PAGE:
• Our critic's rating:
    March 1, 2010
    Review by:
    Tulis McCall

    Review by Tulis McCall

    Bamboozled. That’s what I am. I nearly needed a chart to follow this play. And as my friend John Randolph was wont to say, “You can’t blame the actors.”

    This is an enormously ambitious play that nearly runs away with its own self. In 1606 William Shakespeare, known here as Shagspeare aka Shag (John Pankow) is offered a commission by the most evil Sir Robert Cecil (David Pittu) who is ancestor to a whole bunch of famous Brits. The deal is this: write a play about the Gunpowder Plot from the year before that was to have blown up King James and the House of Lords. It is to be an “official” version of the event based on a manuscript written by the King himself.

    Initially Shag refuses, but bread being buttered on one side only, he soon sees the error of his ways. His theatre comrades, however, are another thing all together. Richard, Sharpe, Armin and Nate (Michael Countryman, David Furr, Remy Auberjonois and David Pittu) are in rehearsal for King Lear, which they find impossible not only to memorize but to speak period. It seems Shag is asking them to be human on stage, which is disquieting because they would all ….rather be characters. In the middle of this they are told of the commission and immediately realize that a play about current events – which has never been done before - will bring in crowds of theatre-goers. Their mortgages and families will be safe, if only Will can write it.

    Actually the only person who has unbounded faith in Shag is he daughter Judith (Charlotte Parry) who moves in and out of the play alternately mute and effusive (to us only). She knows Shag the best and is rewarded with precious little in the way of fatherly love. Interest but no concern is all Shag is able to muster up. But it will be this relationship that centers and sustains our writer on his journey.

    The journey in question brings him to that pesky research phase where he not only questions what happened to the dirt from the conspirators’ tunnel, but soon wants to question the prisoners themselves. As he delves deeper into the tale Shag discovers torture denied by the king, and more than one side of the story told by men trapped not only by their love of country but by their opinion of people, like Shag, whose dissent is silent. (Two hundred and fifty years later, Henry Thoreau would find himself in the same pickle when Civil Disobedience landed him in jail. The story goes that when Emerson visited him in jail and asked, “Henry, what are you doing in there?” Thoreau replied, “Waldo, the question is what are you doing out there?”)

    Shag also meets Father Henry Garnet whose writing on the doctrine of equivocation has helped get him into jail. There was, he maintained, a way to speak an untruth that would not be condemned as a sin. If the King were hiding in your home and the enemy came to your door and asked if he were within – what would you do?

    So the plot not only thickens, but it becomes lost for Shag. The play is scrapped and they decide to do Macbeth instead. This turns out to be a great choice because not only is it about a Scot, there are witches. King James likes witches.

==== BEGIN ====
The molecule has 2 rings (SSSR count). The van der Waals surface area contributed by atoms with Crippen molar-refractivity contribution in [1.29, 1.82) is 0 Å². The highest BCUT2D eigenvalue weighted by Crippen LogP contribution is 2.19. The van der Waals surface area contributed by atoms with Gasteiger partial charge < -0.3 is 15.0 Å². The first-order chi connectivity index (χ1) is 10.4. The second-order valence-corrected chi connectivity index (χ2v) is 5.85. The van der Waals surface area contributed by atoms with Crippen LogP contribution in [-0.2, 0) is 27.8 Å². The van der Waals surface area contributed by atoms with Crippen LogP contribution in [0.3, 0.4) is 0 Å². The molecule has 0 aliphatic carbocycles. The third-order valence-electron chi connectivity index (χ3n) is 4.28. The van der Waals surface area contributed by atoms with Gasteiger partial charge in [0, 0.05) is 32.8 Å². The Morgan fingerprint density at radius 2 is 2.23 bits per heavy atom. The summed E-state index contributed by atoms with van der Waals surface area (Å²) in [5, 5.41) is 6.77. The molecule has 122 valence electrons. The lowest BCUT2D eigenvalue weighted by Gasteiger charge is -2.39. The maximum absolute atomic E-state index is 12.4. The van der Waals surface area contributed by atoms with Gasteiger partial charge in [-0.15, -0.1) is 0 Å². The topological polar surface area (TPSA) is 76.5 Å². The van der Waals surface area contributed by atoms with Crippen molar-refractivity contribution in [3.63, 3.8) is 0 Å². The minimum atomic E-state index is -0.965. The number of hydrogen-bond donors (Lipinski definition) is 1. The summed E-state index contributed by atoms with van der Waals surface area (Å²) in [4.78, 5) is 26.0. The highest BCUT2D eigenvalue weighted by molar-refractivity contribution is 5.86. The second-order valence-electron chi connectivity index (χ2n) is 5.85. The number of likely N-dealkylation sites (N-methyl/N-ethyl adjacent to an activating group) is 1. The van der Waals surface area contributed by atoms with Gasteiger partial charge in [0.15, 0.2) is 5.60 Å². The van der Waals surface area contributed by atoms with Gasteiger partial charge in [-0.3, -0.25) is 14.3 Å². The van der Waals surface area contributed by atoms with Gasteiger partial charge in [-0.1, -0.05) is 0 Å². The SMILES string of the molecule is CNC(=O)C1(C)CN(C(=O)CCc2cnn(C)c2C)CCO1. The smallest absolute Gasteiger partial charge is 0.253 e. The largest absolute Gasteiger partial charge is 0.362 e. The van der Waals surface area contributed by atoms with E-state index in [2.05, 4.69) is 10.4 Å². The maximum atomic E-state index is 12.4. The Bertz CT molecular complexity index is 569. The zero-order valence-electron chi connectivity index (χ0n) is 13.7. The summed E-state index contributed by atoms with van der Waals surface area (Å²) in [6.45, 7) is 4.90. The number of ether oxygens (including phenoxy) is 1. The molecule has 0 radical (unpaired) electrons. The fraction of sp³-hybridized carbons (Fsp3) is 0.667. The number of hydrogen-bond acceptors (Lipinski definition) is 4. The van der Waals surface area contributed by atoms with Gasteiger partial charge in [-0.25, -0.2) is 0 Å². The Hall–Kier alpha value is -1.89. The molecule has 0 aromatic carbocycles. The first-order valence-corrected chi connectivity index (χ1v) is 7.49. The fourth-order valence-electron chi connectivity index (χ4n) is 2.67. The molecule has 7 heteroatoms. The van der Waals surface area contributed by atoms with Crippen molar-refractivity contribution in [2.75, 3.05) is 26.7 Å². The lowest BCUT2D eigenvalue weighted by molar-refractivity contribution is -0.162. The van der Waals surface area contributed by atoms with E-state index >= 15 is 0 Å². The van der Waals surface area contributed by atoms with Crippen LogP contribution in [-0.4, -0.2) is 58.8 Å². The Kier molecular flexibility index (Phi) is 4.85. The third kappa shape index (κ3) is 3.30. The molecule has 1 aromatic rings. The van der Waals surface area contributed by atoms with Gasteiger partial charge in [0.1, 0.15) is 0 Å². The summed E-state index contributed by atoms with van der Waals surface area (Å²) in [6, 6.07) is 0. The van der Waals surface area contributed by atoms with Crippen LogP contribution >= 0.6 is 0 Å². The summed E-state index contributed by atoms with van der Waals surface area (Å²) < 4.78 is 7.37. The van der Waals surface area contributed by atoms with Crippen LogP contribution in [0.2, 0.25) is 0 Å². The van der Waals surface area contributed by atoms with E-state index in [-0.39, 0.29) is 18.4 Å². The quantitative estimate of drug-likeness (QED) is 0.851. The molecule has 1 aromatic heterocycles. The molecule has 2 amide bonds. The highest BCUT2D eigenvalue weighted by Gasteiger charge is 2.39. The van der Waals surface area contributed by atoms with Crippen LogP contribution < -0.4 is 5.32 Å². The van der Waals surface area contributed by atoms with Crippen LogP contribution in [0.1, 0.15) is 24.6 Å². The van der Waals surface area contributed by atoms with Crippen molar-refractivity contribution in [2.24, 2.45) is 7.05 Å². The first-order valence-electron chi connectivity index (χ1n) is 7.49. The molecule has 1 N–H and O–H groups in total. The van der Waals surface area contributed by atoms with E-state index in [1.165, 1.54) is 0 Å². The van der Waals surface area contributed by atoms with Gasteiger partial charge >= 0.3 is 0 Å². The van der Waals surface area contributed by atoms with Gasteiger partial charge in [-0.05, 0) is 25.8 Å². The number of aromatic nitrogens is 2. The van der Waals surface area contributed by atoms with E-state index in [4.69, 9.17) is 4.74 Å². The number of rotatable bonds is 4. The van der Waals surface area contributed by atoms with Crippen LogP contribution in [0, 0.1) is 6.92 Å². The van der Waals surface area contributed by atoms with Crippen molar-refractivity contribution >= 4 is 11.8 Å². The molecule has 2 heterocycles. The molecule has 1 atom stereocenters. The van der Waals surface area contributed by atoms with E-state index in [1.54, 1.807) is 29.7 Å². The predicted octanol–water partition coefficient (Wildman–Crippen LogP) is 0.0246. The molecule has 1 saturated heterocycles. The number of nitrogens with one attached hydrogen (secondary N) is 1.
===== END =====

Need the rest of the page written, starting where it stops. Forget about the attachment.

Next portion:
All’s well that ends well, and this play eventually does, with Shakespeare in the loving arms of his daughter, the King pleased with the entertainment, and Robert Cecil predicting the future of human kind, despite Shakespeare’s best efforts.

    And, as I said, all the actors did their best, which normally would be good enough. But between the contemporary/period costumes, the American accents throughout except for Ms. Parry who is a Brit and King James who needed to be audibly Scottish, the role reversals at the drop of a hat and the rehashing of a history about which I knew nothing – I was way lost. Hynes took a complicated script and added complication to it. I got knocked off the tailgate about 30 minutes in and by the time I recovered, this wagon train was long gone.

    I know how Shag felt: he had a story he couldn’t write and I had one I couldn’t comprehend.

    (Tulis McCall)

    "Enjoyable entertainment that mostly glosses lightly over the many prickly issues it raises."
    Charles Isherwood for New York Times

    "Smart, funny and literary."
    Joe Dziemianowicz for New York Daily News

    "For all its imaginative theatrical elements, "Equivocation," .., can't quite shake its air of academic stuffiness."
    Frank Scheck for New York Post

    "All this historical hubbub may keep your mind struggling to keep up."
    John Simon for Bloomberg

    "A rambling, mixed bag of a play."
    David Sheward for Back Stage

    "Rich and interesting theater."
    Robert Feldberg for The Record

    "Stodgy production."
    Michael Kuchwara for Associated Press

    "Dazzling drama."
    Marilyn Stasio for Variety

    External links to full reviews from popular press...

    New York Times - New York Daily News - New York Post - Bloomberg - Back Stage - The Record - Associated Press - Variety